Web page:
mark.reinhold at oracle.com
mark.reinhold at oracle.com
Wed Dec 7 23:38:16 UTC 2016
2016/12/5 16:12:06 -0800, david.lloyd at redhat.com:
> On 12/05/2016 05:05 PM, mark.reinhold at oracle.com wrote:
>> 2016/11/29 18:47:33 -0800, david.lloyd at redhat.com:
>>> I'm just really confused at this line of justification. Making module
>>> names be a qualified name is the very thing that I'm arguing against.
>>> Don't make any change to the restrictions on qualified names, and don't
>>> make module names be qualified names; that's all there is to it.
>> Okay, but in the language if an identifier is not a qualified name then
>> it cannot contain `.` characters, so using simple identifiers for module
>> names is a non-starter.
>> We could revise the JLS to introduce a brand-new kind of identifier,
>> just for module names, that allows `.` and maybe a few other additional
>> special characters, and encode these without using internal form in
>> `module-info.class` files. This new kind of identifier would, however,
>> be something that every Java developer must learn about.
> OK I think I see the disconnect here. Here's what I'm reading from what
> you're saying: The JLS says that names have to be one of: a qualified
> names, an identifier, or some new invented thing that would have to be
> added to the JLS, and if it's the last, that's a problem for new
> developers and probably for a few other reasons as well.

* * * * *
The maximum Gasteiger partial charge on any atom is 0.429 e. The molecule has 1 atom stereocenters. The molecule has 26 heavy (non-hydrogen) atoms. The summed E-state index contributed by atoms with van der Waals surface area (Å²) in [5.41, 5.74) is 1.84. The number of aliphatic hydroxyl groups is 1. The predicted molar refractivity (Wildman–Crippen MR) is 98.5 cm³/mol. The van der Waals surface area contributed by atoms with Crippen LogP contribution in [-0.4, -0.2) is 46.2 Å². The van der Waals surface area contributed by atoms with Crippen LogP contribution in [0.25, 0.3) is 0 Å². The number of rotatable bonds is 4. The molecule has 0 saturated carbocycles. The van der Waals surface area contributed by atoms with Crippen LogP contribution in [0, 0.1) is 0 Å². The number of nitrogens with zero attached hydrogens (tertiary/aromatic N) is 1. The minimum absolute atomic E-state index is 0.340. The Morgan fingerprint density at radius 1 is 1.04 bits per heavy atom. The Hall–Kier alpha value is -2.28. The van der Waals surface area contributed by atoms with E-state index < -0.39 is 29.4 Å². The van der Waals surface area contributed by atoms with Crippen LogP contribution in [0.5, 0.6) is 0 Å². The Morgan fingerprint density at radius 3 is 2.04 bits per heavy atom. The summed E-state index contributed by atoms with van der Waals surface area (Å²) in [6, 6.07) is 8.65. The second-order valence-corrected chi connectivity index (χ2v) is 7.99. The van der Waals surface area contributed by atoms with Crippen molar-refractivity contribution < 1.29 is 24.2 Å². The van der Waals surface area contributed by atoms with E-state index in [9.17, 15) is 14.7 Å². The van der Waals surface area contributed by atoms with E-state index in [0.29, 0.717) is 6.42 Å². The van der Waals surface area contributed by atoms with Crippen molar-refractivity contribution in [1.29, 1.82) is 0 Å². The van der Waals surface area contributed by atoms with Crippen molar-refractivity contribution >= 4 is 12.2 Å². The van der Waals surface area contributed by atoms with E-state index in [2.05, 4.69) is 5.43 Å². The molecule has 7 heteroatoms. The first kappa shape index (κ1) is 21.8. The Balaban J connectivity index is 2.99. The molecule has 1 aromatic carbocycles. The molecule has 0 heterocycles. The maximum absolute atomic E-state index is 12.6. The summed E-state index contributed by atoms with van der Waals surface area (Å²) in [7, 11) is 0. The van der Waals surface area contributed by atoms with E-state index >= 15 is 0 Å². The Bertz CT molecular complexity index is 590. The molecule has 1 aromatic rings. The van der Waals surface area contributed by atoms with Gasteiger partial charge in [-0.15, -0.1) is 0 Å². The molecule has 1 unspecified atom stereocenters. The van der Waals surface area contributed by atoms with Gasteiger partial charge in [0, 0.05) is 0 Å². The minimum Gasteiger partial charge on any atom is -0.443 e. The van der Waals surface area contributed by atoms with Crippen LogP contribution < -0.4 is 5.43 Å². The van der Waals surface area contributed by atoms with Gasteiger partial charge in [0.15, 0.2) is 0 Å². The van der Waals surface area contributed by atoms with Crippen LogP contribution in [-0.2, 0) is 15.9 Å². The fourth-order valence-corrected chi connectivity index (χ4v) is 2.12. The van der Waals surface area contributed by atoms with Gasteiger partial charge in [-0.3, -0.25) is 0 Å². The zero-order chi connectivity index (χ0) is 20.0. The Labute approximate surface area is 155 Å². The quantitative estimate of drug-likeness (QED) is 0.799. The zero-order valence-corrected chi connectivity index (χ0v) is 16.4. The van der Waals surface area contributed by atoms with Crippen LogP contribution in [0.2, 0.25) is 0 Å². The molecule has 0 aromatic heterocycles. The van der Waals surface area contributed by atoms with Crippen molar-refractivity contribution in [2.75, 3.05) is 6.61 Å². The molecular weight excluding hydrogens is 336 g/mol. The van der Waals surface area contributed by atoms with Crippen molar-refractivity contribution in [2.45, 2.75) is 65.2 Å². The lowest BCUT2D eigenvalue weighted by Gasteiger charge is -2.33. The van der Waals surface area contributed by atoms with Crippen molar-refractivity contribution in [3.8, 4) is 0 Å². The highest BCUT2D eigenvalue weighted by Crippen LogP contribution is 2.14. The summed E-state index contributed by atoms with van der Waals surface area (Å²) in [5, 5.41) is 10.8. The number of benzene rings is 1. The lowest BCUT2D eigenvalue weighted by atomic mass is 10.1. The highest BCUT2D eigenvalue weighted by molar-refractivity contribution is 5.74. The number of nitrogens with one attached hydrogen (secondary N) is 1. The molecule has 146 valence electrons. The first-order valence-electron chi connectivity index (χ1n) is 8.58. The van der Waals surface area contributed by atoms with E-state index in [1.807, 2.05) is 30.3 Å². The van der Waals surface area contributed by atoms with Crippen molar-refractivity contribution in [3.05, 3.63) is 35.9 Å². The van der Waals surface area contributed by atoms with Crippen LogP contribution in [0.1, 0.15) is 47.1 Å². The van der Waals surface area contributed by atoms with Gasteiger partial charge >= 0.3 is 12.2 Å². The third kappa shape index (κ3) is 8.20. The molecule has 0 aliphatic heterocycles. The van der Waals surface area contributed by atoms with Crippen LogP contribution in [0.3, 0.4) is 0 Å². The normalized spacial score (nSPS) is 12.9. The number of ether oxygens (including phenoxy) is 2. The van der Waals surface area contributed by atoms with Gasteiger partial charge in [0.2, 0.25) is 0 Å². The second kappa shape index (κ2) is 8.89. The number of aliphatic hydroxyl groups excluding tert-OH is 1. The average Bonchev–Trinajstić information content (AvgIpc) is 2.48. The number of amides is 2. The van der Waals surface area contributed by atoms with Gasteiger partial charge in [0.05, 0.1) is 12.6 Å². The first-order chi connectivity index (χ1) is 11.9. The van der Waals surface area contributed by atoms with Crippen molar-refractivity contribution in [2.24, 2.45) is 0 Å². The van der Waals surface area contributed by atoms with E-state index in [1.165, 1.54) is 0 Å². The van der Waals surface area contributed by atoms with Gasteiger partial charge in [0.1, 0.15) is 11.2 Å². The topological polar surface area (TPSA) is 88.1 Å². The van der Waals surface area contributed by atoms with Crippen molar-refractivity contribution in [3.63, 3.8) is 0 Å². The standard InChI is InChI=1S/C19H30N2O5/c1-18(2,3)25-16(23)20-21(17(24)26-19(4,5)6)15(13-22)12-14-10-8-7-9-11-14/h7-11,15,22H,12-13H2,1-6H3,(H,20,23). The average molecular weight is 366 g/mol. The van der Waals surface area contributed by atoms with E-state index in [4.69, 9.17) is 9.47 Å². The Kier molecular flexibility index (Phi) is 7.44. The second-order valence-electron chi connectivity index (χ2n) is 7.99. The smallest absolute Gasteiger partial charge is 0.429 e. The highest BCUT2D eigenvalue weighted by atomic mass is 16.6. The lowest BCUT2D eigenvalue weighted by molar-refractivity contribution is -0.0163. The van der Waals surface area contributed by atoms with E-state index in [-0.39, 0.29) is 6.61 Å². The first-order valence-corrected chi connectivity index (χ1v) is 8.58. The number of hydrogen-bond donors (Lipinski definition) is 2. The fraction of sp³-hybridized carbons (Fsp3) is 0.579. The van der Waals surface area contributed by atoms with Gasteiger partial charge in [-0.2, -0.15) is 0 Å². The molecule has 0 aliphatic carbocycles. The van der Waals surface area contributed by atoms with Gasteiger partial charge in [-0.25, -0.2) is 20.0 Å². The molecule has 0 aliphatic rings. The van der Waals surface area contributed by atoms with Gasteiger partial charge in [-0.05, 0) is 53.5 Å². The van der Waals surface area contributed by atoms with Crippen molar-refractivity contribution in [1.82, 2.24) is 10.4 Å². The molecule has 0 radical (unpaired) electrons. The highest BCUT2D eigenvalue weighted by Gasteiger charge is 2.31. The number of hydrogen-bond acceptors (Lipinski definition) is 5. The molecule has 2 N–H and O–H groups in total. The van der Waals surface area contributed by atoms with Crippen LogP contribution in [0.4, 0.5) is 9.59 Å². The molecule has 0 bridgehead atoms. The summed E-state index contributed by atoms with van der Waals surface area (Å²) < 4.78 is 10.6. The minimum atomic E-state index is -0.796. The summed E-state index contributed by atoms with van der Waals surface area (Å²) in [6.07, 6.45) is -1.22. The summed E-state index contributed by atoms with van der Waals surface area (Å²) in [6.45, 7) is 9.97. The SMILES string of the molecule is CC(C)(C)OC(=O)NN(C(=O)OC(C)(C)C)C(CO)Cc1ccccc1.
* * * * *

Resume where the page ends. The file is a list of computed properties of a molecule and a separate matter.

Right. Just about the last thing we want is additional complexity in the
> I have no disagreement with this point at all.
> I'm only requesting that
> the backing representation in the JVM/class file spec and/or
> ModuleDescriptor.Builder side have no particular restrictions. Can
> these two concepts be decoupled somehow? I recognize that this means
> that javac-generated descriptors can never reference modules with
> "invalid" (according to the JLS) names, but I don't see that as a
> problem: this is solely for modules which are generated and referenced
> by our container code from some other existing module scheme.
If you can live with that then yes, I think we can make something work.
> The reason I am opposed to using an obfuscation scheme in this case is
> simple: it makes the diagnostic output and calls to get the name of your
> current module have a confusing result, and this mechanism is one of
> only two value propositions of Jigsaw that cannot currently be otherwise
> achieved without special JDK support (the other being the new
> security/encapsulation feature). The .-to-/ mapping of internal names
> is particularly irksome.
Understood. I do think, though, that we should reserve a few characters
for future use. I'll make a specific suggestion in my reply to RÃ©mi in a
moment, since it's also related to an issue he raised about the structure
of class files.
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